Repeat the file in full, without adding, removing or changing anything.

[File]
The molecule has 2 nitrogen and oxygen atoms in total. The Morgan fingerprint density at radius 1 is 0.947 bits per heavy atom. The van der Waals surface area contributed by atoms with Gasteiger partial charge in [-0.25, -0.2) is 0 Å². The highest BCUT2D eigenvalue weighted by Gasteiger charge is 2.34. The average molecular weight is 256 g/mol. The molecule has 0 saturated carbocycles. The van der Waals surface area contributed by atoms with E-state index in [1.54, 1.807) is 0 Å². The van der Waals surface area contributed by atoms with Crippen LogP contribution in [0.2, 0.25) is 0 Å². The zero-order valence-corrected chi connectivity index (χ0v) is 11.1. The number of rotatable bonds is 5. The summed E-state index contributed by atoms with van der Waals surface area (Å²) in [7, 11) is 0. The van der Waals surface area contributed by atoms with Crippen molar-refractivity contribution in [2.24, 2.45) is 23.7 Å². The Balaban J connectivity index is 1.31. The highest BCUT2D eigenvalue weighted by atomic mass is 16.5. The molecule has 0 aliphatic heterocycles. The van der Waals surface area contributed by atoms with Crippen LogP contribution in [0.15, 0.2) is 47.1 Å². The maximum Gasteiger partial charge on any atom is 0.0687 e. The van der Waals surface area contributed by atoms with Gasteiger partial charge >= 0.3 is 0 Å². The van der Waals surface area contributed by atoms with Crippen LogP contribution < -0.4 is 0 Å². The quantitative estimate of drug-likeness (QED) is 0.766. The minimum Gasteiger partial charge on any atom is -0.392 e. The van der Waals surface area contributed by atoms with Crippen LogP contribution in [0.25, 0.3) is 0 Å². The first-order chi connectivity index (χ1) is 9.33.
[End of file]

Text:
The molecule has 2 nitrogen and oxygen atoms in total. The Morgan fingerprint density at radius 1 is 0.947 bits per heavy atom. The van der Waals surface area contributed by atoms with Gasteiger partial charge in [-0.25, -0.2) is 0 Å². The highest BCUT2D eigenvalue weighted by Gasteiger charge is 2.34. The average molecular weight is 256 g/mol. The molecule has 0 saturated carbocycles. The van der Waals surface area contributed by atoms with E-state index in [1.54, 1.807) is 0 Å². The van der Waals surface area contributed by atoms with Crippen LogP contribution in [0.2, 0.25) is 0 Å². The zero-order valence-corrected chi connectivity index (χ0v) is 11.1. The number of rotatable bonds is 5. The summed E-state index contributed by atoms with van der Waals surface area (Å²) in [7, 11) is 0. The van der Waals surface area contributed by atoms with Crippen molar-refractivity contribution in [2.24, 2.45) is 23.7 Å². The Balaban J connectivity index is 1.31. The highest BCUT2D eigenvalue weighted by atomic mass is 16.5. The molecule has 0 aliphatic heterocycles. The van der Waals surface area contributed by atoms with Crippen LogP contribution in [0.15, 0.2) is 47.1 Å². The maximum Gasteiger partial charge on any atom is 0.0687 e. The van der Waals surface area contributed by atoms with Gasteiger partial charge >= 0.3 is 0 Å². The van der Waals surface area contributed by atoms with Crippen LogP contribution < -0.4 is 0 Å². The quantitative estimate of drug-likeness (QED) is 0.766. The minimum Gasteiger partial charge on any atom is -0.392 e. The van der Waals surface area contributed by atoms with Crippen LogP contribution in [0.25, 0.3) is 0 Å². The first-order chi connectivity index (χ1) is 9.33.